The O'Reilly Peer-to-Peer and Web Services Conference
oreilly.comO'Reilly Network
ConferencesInternationalSafari: Books Online

Arrow Home
Arrow Registration
Arrow Hotel/Travel
Arrow See & Do
Arrow Tutorials
Arrow Keynotes
Arrow Sessions
Arrow BOFs
Arrow Community
Arrow Speakers
Arrow Press
Arrow Mail List
Arrow Exhibitors
Arrow Sponsors
Inventing the Post-Web World
The O'Reilly Peer-to-Peer and
Web Services Conference

Washington, D.C. -- November 5-8, 2001


The Emergent Computing Policy Roundtable

Tim O'Reilly, Founder and CEO, O'Reilly Media, Inc.
Ed Black, Computer & Communications Industry Association
Michael Bracy, Director, Government Relations, Future of Music Coalition
Manus Cooney, VP for Corporate & Policy Development, Napster
Peter Jaszi, Digital Future Coalition
Michael R. Nelson, Director, Internet Technology and Strategy, IBM Corporation
Marc Pearl, Shaw Pittman
Jon Potter, Digital Media Association (DiMA)
Marc Rotenberg, EPIC
Mary Rundle, World Trade Organization
Fred von Lohmann, Senior Staff Attorney, Intellectual Property, EFF

Track: Legislative/DRM
Date: Monday, November 05
Time: 4:00pm - 5:30pm
Location: Washington Ballroom

Peer-to-peer computing and web services bring fundamental shifts to information and entertainment services-with major legal, social, and moral repercussions. Tim O'Reilly brings together legal, political, and technology experts for a no-holds-barred discussion of the promise and perils of P2P and web services. An audience Q&A follows the formal roundtable discussion.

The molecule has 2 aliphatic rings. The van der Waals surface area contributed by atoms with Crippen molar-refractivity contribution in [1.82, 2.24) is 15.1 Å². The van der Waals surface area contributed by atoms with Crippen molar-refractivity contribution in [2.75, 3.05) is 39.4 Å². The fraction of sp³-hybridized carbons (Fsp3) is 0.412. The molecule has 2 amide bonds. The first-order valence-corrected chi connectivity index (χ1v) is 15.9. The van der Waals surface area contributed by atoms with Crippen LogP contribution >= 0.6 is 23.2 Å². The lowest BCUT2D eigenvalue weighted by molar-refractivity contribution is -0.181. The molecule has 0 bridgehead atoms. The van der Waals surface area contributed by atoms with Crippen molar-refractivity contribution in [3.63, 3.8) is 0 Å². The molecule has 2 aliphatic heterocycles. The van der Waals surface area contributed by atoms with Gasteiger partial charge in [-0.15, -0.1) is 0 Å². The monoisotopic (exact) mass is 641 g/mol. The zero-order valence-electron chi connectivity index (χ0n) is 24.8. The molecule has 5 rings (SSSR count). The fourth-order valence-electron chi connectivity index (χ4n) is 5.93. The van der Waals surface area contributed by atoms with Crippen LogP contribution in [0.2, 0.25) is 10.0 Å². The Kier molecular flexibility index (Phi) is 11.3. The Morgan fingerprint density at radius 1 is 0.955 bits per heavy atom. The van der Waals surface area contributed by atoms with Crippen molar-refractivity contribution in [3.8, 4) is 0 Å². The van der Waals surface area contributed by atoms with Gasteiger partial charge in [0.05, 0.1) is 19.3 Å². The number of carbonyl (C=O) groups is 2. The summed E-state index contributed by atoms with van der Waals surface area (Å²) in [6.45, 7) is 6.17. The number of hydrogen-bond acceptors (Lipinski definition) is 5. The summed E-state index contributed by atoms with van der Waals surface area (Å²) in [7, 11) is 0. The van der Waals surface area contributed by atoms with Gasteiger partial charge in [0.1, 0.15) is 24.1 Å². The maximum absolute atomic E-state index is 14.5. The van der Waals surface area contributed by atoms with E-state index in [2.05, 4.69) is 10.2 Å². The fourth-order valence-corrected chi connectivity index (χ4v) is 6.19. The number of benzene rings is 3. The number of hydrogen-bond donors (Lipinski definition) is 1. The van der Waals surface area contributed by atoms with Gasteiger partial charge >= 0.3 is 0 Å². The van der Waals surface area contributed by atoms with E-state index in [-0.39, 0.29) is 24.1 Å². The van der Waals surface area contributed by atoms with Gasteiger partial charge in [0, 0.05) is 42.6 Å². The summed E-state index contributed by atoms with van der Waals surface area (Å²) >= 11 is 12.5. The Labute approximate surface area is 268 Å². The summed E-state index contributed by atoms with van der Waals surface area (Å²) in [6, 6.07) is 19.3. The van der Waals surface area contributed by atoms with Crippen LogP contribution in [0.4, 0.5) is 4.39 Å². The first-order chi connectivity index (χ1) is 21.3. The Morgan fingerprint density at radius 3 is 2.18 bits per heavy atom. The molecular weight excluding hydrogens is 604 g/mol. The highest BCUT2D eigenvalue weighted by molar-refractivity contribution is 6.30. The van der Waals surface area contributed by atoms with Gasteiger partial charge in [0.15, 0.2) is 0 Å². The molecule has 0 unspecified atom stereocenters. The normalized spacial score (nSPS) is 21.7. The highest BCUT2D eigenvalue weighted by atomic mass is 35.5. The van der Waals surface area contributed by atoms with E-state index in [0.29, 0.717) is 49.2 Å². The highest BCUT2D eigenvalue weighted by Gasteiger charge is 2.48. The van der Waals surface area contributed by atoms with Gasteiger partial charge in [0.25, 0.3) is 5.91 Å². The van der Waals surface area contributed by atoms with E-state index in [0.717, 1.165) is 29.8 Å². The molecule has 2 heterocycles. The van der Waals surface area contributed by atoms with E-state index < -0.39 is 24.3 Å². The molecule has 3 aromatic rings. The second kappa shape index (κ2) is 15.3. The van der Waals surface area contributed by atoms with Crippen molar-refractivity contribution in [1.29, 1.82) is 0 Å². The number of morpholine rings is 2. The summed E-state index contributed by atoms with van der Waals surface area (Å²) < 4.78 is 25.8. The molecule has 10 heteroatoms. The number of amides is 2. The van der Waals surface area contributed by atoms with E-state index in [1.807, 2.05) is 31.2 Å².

Roundtable participants will discuss such issues as:

Will we hold technology makers responsible for the activities of all technology users? If not, how will we control the tools?

Do DMCA limitations on breaking encryption schemes represent an unreasonable limit on innovation and fair use, or needed protections against dangerous crackers?

How should the DMCA apply to technologies that have many uses, only some of which threaten copyright owners?

Does MP3 filesharing on Napster represent widespread disregard for the rights of copyright owners? Is the Napster lawsuit an attempt to increase content providers' ability to control new distribution technologies?

Are consumers better off with digital access to music, movies, and books? Or are personal and fair use rights being eroded? Home | Conferences Home | P2P & Web Services Home
Registration | Hotels/Travel | Tutorials | Sessions | Speakers
Press | Mail List | Exhibitors | Sponsors

© 2001, O'Reilly Media, Inc.